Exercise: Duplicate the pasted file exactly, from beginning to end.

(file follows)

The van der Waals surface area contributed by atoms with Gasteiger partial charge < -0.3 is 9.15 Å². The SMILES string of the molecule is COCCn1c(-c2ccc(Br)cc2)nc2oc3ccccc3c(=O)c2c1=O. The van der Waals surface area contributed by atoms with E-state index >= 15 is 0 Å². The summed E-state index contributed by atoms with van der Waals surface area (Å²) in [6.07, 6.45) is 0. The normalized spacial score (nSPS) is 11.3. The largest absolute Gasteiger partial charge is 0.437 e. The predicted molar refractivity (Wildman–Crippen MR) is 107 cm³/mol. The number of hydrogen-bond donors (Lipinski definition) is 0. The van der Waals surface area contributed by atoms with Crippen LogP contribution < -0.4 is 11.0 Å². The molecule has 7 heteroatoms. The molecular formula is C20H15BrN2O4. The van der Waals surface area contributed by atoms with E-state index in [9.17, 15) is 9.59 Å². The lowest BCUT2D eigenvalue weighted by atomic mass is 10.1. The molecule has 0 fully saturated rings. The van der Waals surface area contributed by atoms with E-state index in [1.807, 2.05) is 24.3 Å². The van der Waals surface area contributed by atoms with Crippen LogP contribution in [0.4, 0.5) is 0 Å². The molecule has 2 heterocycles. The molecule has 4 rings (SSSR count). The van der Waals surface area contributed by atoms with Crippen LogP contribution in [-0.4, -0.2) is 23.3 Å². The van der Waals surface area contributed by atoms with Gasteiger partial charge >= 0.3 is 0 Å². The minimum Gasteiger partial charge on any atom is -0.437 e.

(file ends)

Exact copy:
The van der Waals surface area contributed by atoms with Gasteiger partial charge < -0.3 is 9.15 Å². The SMILES string of the molecule is COCCn1c(-c2ccc(Br)cc2)nc2oc3ccccc3c(=O)c2c1=O. The van der Waals surface area contributed by atoms with E-state index >= 15 is 0 Å². The summed E-state index contributed by atoms with van der Waals surface area (Å²) in [6.07, 6.45) is 0. The normalized spacial score (nSPS) is 11.3. The largest absolute Gasteiger partial charge is 0.437 e. The predicted molar refractivity (Wildman–Crippen MR) is 107 cm³/mol. The number of hydrogen-bond donors (Lipinski definition) is 0. The van der Waals surface area contributed by atoms with Crippen LogP contribution < -0.4 is 11.0 Å². The molecule has 7 heteroatoms. The molecular formula is C20H15BrN2O4. The van der Waals surface area contributed by atoms with E-state index in [9.17, 15) is 9.59 Å². The lowest BCUT2D eigenvalue weighted by atomic mass is 10.1. The molecule has 0 fully saturated rings. The van der Waals surface area contributed by atoms with E-state index in [1.807, 2.05) is 24.3 Å². The van der Waals surface area contributed by atoms with Crippen LogP contribution in [0.4, 0.5) is 0 Å². The molecule has 2 heterocycles. The molecule has 4 rings (SSSR count). The van der Waals surface area contributed by atoms with Crippen LogP contribution in [-0.4, -0.2) is 23.3 Å². The van der Waals surface area contributed by atoms with Gasteiger partial charge >= 0.3 is 0 Å². The minimum Gasteiger partial charge on any atom is -0.437 e.